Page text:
Objective: To collect normal data on blood pressure (BP) in healthy children aged 4–8 and to compare measurements of BP made in the same subjects with a sphygmomanometer and a portable automated oscillometric BP monitor (Omron HEM 711 with child cuff).
Methods: Cross-sectional observational study of 764 children. BP measurements were made at school, using both a sphygmomanometer and an Omron HEM 711. Immediately after the BP measurement children were asked to state which device they preferred (if any).
Results: Children had no preference for whether the sphygmomanometer or the Omron was used. Bland-Altman plots showed a lack of consistency between the two methods of BP measurement. With systolic BP there was a trend for the Omron to underestimate when low and overestimate when high.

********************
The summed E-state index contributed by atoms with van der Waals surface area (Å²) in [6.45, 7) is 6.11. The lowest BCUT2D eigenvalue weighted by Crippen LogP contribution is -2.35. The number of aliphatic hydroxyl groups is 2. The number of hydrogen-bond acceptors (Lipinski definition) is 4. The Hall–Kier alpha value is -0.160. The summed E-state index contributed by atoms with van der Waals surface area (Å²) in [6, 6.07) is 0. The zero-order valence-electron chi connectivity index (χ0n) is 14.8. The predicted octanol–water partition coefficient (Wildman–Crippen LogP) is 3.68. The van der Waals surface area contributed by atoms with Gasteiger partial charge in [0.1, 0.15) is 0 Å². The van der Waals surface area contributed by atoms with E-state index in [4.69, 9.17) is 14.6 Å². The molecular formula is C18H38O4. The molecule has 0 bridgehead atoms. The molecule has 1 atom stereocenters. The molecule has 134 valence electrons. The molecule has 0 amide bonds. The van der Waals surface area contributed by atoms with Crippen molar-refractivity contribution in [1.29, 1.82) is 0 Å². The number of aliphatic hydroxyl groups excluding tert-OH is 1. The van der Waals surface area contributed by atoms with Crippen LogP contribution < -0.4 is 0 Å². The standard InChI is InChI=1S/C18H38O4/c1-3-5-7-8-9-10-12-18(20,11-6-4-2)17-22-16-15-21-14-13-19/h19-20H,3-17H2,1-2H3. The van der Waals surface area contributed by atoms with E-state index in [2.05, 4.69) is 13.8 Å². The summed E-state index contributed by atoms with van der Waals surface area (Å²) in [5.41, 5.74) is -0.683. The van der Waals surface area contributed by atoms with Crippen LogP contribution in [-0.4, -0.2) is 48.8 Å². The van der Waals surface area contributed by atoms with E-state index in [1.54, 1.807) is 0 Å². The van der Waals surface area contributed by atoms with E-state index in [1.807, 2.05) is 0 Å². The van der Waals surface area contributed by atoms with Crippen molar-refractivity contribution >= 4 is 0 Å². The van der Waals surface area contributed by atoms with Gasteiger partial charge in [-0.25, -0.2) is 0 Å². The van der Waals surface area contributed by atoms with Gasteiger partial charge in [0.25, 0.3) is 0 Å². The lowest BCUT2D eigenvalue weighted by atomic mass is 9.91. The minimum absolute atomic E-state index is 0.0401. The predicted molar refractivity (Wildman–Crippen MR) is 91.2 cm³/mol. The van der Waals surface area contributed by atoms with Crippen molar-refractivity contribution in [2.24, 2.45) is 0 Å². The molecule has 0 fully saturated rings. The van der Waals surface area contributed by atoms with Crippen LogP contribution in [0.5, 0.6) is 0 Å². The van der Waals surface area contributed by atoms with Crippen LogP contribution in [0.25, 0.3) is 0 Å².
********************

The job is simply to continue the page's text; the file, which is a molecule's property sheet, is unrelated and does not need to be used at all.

Conclusions: Children were equally distributed in their preference for BP device. There was a wide variation between the two methods of BP measurement, which suggests that comparison of automated BP measurements with normative data obtained by sphygmomanometer is not valid.
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Funding This study was funded by Ferring Pharmaceuticals.
Competing interests None.
Provenance and peer review Not commissioned; externally peer reviewed.